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Mita Kapur’s F Word is an Indian cookbook that is part food recipes, part family history; a worthy addition to your store of Indian cookbooks.
By Anjana Basu
Take a pinch of humour, add a dash of feistiness, throw in a generous handful of spice, mix it with international flair and a lot of ‘andaaz’ and serve well decorated. Mita Kapur’s F Word certainly has all these ingredients. The book is a romp through different family experiences combined with food, with Thai a clear winner since the book keeps circling back to Thai cuisine fairly often.
Of late, most cookbooks have been doing this combining food and story thing – from Madhur Jaffrey’s Flavours of India onwards. Mita Kapur’s is a clear attempt to sort out the new problems that have cropped up in the kitchen ever since the traditional days faded out and pizza and pepperoni were added to Indian diets.
“How do you serve up a nutritious yet delicious meal to a large family of individuals of varying ages and with extreme differences in taste? How can you convert a carnivore into a lover of greens?” so goes the blurb and she sorts these issues out with help from her children, especially Sakshi, the eldest, who has her own adventurous tastebuds and her nephew Aman who like most 16 years olds, complains about everything set on the table to his CM or Choti Mamma. According to him, she is not meant to be behind the fire ‘but in it’- which is apparently a well loved Kapur family joke.
You’ll also find the expected in the book – the conversations with Lucknowi bawarchis who say that the perfect biriyani takes two days to ‘pakao’, gradually simmering till the yakhni falls from the bone, the history of the gilouti kebab invented to please a toothless nawab; or the dialogues with Rajasthan royalty regarding vanishing cooking techniques and recipes. We have heard all this before, so Kapur very sensibly does not allot too much of her narrative time to these stories.
What makes Mita Kapur’s book stand apart is the way she combines issues like child molestation (which is possibly a first for a cookbook) with stories of meeting an Indian sex worker in Amsterdam’s red light area. Or bewails the impossibility of finding Thai food in a backwater like Jaipur – which is why she learnt to cook it for herself. The book’s charm lies in this unconventionality since it seems flit from story to story with apparently no real strategy behind the narrative. There are delightful, almost childish illustrations to accompany the text.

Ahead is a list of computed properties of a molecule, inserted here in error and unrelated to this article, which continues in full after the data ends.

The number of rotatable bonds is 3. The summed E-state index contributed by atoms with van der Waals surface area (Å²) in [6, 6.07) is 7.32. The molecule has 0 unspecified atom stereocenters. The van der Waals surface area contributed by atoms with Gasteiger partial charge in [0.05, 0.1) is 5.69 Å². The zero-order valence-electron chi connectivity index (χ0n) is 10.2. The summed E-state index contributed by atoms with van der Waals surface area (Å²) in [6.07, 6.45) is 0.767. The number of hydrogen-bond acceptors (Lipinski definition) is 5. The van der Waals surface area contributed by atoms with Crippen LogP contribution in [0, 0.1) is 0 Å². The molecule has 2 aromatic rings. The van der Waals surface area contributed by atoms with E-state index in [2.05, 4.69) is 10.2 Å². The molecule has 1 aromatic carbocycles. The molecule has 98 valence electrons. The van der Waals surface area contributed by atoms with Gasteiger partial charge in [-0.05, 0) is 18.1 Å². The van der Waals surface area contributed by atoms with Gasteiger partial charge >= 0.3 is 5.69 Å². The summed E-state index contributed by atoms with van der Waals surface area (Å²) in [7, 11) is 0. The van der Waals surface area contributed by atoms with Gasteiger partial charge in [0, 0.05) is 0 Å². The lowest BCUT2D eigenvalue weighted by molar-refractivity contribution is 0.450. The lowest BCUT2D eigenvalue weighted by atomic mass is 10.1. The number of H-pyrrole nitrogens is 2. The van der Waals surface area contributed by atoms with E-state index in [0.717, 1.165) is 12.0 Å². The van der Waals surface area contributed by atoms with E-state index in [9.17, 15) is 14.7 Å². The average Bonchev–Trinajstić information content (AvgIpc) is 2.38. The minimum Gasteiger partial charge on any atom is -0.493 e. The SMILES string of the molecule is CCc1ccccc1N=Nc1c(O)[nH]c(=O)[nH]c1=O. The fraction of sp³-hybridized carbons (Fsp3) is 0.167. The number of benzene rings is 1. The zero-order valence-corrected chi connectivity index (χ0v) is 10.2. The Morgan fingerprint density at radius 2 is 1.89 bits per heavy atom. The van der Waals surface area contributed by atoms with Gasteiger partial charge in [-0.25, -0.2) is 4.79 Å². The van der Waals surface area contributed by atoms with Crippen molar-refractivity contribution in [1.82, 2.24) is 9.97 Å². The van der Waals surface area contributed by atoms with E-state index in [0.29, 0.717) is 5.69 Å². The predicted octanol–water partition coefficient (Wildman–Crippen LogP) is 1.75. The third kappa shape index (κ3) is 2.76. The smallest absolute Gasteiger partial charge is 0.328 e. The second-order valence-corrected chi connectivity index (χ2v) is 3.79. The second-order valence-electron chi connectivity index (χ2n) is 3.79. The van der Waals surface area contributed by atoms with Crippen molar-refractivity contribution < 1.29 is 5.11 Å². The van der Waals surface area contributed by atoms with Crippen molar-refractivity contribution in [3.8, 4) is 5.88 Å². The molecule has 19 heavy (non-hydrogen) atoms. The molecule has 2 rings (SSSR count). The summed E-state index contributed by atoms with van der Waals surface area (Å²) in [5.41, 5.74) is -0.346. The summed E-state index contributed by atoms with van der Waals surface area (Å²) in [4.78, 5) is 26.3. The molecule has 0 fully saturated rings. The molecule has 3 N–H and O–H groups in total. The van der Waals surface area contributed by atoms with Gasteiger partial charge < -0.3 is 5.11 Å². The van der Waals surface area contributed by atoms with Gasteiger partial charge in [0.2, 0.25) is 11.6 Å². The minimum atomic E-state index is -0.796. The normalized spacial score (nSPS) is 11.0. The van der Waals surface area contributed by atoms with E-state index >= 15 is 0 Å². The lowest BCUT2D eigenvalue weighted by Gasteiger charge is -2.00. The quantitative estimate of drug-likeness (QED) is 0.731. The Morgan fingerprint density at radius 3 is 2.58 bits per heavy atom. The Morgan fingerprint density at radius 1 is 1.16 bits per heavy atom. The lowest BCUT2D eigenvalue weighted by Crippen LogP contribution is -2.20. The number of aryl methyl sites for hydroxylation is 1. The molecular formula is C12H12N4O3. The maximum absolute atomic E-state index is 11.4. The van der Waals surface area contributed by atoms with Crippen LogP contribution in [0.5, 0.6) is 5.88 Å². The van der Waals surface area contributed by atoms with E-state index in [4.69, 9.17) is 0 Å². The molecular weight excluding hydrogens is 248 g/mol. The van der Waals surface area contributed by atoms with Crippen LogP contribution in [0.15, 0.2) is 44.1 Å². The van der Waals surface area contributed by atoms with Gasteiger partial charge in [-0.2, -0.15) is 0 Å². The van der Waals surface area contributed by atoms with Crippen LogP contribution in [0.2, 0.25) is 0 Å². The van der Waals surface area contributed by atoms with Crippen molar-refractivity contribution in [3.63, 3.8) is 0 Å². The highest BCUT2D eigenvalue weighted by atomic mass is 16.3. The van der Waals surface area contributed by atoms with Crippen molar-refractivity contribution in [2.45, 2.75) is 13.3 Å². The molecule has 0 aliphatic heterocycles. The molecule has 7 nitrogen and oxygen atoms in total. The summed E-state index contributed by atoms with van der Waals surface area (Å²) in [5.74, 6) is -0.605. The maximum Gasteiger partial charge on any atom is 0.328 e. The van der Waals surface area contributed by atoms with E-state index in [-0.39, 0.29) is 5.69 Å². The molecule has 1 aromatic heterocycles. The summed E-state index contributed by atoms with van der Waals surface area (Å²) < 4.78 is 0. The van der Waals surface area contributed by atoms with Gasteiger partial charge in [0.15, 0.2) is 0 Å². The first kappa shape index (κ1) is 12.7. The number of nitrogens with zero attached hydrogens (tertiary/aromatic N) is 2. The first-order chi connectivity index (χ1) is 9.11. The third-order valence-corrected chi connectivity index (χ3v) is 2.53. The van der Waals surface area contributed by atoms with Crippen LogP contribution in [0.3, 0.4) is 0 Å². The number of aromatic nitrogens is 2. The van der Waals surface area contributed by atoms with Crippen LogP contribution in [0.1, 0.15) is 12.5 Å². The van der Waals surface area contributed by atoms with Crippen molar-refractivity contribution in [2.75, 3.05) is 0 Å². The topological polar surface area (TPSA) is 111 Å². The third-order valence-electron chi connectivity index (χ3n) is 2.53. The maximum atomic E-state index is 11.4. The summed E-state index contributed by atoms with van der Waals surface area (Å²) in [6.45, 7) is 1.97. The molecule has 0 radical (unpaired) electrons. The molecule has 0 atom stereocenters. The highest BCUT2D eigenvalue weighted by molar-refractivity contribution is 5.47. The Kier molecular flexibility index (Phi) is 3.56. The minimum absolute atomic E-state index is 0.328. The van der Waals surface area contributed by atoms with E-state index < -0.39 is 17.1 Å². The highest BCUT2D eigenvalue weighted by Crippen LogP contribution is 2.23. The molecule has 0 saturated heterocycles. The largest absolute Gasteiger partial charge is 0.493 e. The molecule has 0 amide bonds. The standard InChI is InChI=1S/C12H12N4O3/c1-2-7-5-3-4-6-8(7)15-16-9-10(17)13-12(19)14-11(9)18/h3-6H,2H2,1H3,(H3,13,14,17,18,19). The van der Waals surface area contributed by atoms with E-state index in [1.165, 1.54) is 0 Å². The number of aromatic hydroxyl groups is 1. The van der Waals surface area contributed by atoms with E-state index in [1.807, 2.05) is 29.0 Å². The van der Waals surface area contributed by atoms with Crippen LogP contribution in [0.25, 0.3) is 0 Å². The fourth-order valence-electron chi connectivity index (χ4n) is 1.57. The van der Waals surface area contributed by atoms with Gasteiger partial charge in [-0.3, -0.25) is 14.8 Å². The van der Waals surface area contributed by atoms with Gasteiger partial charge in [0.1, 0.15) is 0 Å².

And yes, of course, there are the recipes which are not set apart but flow with the narrative, though sometimes they seem to have no real link to it; for example the recipe for biriyani does not appear in the Lucknow chapter but much later in the book. The dishes range from the conservative to the weird and are definitely recommended for people with sophisticated kitchen resources, or for people with a wide range of traditional ingredients in the larder.
In such a recherche book, proofing errors like ‘chocaholic’ on the back cover and ‘afficianado’ make for disappointing stumbling blocks.
All in all though, one understands why she calls the book The F Word – a title that is sure to have people grabbing it off the shelves out of sheer titillation. As Shobhaa De says of the book, it is bound to be the centre of quite a few ‘literary bhojans’.
Publishers: Harper Collins India
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